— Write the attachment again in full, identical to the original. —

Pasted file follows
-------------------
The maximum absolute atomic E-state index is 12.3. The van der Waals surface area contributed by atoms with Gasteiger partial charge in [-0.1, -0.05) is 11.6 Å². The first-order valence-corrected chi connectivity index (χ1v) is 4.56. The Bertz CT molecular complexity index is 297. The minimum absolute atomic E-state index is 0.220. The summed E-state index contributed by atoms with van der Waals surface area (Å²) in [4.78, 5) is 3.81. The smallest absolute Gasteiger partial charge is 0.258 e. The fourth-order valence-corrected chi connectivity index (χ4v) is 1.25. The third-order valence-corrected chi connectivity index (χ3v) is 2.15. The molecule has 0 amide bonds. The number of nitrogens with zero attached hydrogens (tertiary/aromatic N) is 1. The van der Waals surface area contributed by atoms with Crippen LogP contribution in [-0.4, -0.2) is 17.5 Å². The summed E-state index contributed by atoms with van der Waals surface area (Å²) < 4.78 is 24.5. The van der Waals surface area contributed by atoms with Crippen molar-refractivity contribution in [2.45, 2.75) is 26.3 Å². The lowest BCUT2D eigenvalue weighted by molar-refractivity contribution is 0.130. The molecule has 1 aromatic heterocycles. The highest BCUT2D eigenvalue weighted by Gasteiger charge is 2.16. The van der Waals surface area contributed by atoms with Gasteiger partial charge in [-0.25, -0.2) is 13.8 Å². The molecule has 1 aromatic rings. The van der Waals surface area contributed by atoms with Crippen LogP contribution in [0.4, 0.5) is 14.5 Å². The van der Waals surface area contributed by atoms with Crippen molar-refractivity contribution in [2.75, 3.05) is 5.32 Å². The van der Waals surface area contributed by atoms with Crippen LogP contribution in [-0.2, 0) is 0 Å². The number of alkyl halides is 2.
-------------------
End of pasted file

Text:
The maximum absolute atomic E-state index is 12.3. The van der Waals surface area contributed by atoms with Gasteiger partial charge in [-0.1, -0.05) is 11.6 Å². The first-order valence-corrected chi connectivity index (χ1v) is 4.56. The Bertz CT molecular complexity index is 297. The minimum absolute atomic E-state index is 0.220. The summed E-state index contributed by atoms with van der Waals surface area (Å²) in [4.78, 5) is 3.81. The smallest absolute Gasteiger partial charge is 0.258 e. The fourth-order valence-corrected chi connectivity index (χ4v) is 1.25. The third-order valence-corrected chi connectivity index (χ3v) is 2.15. The molecule has 0 amide bonds. The number of nitrogens with zero attached hydrogens (tertiary/aromatic N) is 1. The van der Waals surface area contributed by atoms with Crippen LogP contribution in [-0.4, -0.2) is 17.5 Å². The summed E-state index contributed by atoms with van der Waals surface area (Å²) < 4.78 is 24.5. The van der Waals surface area contributed by atoms with Crippen molar-refractivity contribution in [2.45, 2.75) is 26.3 Å². The lowest BCUT2D eigenvalue weighted by molar-refractivity contribution is 0.130. The molecule has 1 aromatic heterocycles. The highest BCUT2D eigenvalue weighted by Gasteiger charge is 2.16. The van der Waals surface area contributed by atoms with Gasteiger partial charge in [-0.25, -0.2) is 13.8 Å². The molecule has 1 aromatic rings. The van der Waals surface area contributed by atoms with Crippen LogP contribution in [0.4, 0.5) is 14.5 Å². The van der Waals surface area contributed by atoms with Crippen molar-refractivity contribution in [2.75, 3.05) is 5.32 Å². The van der Waals surface area contributed by atoms with Crippen LogP contribution in [-0.2, 0) is 0 Å². The number of alkyl halides is 2.